Back in the early 1980s, I got my first American Express card: traditional green, with the original Amex charge card terms. I had a Visa back then, and I knew its limit: $1,000. I had no idea what my limit was with Amex: so long as I paid it off every month, they'd approve pretty much anything. Eventually, though, I ran up against the wall, which turned out to be located somewhere around $4,000; I'd charged over $8,000 the year before, and paid it in a timely manner, but four grand in a single month was more than they were inclined to permit. And they were right, too: four grand in a single month was more than I could handle, having just left a $30k-a-year job, cashed in my stock portfolio, and moved halfway across the country.

The obvious lesson here, of course, is "Don't spend so damn much." But there's a subtler truth over in the shadows: I might never have found out what that limit was, had I not tested it. And when I did find out, it came with more questions: Do the same rules apply to other Cardmembers? Do the higher-prestige cards — gold, platinum, eventually "black" — confer additional benefits? And how did they determine that limit in the first place? (The answers: pretty much yes, definitely yes, and none of your business.)

This is, I admit, an odd opening for an Easter commentary. But it does reflect one fact of life that we don't think about very much: the more we know, the more we discover that we don't know. We've done all manner of research on the common cold, a disease which has existed as least as long as sick days at work, and we've traced the culprits down to a small collection of viruses, but we're nowhere near finding an actual cure: according to ancient family wisdom, a cold will last two weeks if you do nothing, but if you ply yourself with a variety of medicines you can cut this down to fourteen days.

So things will happen, and they're not always good, and those of a more skeptical bent will wonder why, if this God person is supposed to be the last word in goodness, why He doesn't do something about that. It was many years before I figured out the proper response: "What makes you think He didn't?" We're only just now getting a handle on one particular flavor of Picornaviridae after all these years, and we think we're going to explain the mind of God? What are we thinking?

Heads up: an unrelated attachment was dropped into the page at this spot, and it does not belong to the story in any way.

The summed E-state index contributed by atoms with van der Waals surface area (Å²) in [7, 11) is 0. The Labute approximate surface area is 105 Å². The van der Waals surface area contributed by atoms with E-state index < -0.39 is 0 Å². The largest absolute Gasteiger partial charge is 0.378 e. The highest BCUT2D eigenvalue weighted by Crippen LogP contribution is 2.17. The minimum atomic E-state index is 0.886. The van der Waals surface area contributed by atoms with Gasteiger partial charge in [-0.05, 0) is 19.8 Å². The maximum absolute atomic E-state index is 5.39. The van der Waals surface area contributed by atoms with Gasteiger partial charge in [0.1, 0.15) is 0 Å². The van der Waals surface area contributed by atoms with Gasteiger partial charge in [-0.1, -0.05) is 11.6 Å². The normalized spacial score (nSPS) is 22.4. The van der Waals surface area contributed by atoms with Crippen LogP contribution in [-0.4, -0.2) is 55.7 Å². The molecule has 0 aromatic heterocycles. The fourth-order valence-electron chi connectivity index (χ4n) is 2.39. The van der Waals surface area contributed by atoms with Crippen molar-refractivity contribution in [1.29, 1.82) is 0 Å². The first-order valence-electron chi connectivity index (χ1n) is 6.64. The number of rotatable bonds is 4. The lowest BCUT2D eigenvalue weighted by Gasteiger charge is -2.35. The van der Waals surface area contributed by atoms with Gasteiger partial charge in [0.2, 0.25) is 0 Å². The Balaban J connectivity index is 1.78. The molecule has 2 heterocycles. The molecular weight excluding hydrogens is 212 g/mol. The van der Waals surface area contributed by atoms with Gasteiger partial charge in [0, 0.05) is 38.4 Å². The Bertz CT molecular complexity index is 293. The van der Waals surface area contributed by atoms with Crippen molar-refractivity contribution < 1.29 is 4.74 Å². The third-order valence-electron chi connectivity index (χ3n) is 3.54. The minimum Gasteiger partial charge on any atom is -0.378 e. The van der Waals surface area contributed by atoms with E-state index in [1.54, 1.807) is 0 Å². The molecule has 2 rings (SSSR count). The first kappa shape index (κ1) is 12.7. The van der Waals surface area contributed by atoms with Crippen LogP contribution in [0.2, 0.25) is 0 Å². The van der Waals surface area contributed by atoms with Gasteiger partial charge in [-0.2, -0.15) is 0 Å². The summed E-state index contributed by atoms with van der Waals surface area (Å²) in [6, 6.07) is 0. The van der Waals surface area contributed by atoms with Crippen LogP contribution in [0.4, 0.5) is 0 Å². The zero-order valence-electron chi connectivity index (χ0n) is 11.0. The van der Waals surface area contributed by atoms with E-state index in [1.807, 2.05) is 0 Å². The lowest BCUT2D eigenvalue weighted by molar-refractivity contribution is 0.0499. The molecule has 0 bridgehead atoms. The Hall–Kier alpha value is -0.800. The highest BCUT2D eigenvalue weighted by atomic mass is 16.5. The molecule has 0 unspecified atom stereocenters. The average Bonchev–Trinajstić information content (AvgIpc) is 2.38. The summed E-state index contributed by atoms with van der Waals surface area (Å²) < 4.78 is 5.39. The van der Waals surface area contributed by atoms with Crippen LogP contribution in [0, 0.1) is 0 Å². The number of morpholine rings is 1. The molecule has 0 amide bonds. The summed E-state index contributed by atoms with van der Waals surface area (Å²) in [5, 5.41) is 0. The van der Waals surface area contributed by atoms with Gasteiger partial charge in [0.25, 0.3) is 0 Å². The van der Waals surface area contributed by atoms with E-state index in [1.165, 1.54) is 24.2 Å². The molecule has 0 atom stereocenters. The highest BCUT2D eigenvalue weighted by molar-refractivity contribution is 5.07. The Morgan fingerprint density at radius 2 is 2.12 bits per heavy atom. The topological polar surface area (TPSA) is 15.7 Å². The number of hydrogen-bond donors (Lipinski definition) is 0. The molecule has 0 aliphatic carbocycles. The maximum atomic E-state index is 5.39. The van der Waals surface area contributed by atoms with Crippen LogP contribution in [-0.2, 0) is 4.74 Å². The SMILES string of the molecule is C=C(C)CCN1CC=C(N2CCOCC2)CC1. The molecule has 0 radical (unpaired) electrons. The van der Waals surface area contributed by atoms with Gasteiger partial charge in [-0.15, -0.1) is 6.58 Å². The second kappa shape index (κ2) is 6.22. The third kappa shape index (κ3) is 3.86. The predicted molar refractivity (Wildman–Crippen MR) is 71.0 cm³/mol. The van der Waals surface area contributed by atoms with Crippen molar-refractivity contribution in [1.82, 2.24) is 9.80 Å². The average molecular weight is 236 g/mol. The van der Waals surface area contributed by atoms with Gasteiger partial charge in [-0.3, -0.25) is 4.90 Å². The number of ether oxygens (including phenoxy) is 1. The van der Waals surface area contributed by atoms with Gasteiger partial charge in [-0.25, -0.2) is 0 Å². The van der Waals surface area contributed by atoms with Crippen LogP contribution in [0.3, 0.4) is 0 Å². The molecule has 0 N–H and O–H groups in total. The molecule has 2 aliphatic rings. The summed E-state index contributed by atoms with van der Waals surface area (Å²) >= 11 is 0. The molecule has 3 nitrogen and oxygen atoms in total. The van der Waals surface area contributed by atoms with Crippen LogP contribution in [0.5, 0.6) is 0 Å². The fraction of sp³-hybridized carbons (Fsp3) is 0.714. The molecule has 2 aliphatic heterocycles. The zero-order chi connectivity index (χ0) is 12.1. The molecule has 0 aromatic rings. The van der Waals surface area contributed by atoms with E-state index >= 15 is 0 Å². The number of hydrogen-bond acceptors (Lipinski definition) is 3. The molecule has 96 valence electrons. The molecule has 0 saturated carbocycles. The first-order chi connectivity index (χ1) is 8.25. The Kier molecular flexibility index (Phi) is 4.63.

Probably the same thing we're thinking when we convince ourselves that because we can now predict a tornado in the next couple of hours over a ten-square-mile area, we assume that we understand all the important factors of climatological phenomena and can therefore make all sorts of dire predictions about future climactic conditions for an entire planet. Or the same thing we're thinking when we pronounce a "quality-of-life" judgment on a person who's yet to be born. We have enough answers for a small subset of questions, and we think — or, rather, we hope — that it's enough.

If we seek the truth by looking for mere answers, what we will find, inevitably, will be more questions:

[A]ll knowledge begins in the senses; however, not in a static way, but in a dynamically expanding way. Think of how the human subject has delved all the way "down" to the subatomic level, with no end in sight. In fact, there is no end in that direction, only a "relative infinity" that mirrors the true infinity of the Divine. Clearly, the idea that we could ever locate the absolute in that direction is pure metaphysical folly, since the merest act of knowing obliterates any materialistic paradigm. It is not so much that this or that truth is absolute, but that any truth "participates in" or "converges upon" the Absolute. Otherwise, as [Frithjof] Schuon said, only man's ignorance is absolute.

Which explains much why some, confronted by "He is not here" (Matthew 28:4), will react with denial: "He was never there in the first place."

Today's world, unduly impressed by "credentials" of some form or another — anyone with enough letters after his name can hang out his shingle and will be acknowledged as an "expert" — will always attempt to persuade you with its appeals to higher authority, without of course ever acknowledging the Highest Authority of them all. I'll start taking their calls when they demonstrate their ability to empty out a tomb, from within, over a spring weekend. Not even American Express can do that.

The Vent

#625
  12 April
2009

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